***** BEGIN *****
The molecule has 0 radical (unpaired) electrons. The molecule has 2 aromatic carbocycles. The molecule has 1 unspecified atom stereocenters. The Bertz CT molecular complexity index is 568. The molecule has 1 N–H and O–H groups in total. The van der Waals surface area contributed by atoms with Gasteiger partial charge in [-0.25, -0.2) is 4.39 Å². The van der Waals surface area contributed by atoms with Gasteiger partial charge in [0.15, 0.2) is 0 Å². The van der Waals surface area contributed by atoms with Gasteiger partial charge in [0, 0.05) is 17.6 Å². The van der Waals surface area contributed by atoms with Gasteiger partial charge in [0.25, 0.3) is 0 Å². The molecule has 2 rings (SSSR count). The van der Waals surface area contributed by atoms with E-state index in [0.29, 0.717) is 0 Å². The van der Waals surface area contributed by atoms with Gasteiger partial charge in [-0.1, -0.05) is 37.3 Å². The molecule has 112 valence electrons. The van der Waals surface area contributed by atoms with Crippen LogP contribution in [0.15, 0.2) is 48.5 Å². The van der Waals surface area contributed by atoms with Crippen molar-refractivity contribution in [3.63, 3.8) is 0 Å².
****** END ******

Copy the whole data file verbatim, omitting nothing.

The molecule has 0 radical (unpaired) electrons. The molecule has 2 aromatic carbocycles. The molecule has 1 unspecified atom stereocenters. The Bertz CT molecular complexity index is 568. The molecule has 1 N–H and O–H groups in total. The van der Waals surface area contributed by atoms with Gasteiger partial charge in [-0.25, -0.2) is 4.39 Å². The van der Waals surface area contributed by atoms with Gasteiger partial charge in [0.15, 0.2) is 0 Å². The van der Waals surface area contributed by atoms with Gasteiger partial charge in [0, 0.05) is 17.6 Å². The van der Waals surface area contributed by atoms with Gasteiger partial charge in [0.25, 0.3) is 0 Å². The molecule has 2 rings (SSSR count). The van der Waals surface area contributed by atoms with E-state index in [0.29, 0.717) is 0 Å². The van der Waals surface area contributed by atoms with Gasteiger partial charge in [-0.1, -0.05) is 37.3 Å². The molecule has 112 valence electrons. The van der Waals surface area contributed by atoms with Crippen LogP contribution in [0.15, 0.2) is 48.5 Å². The van der Waals surface area contributed by atoms with Crippen molar-refractivity contribution in [3.63, 3.8) is 0 Å².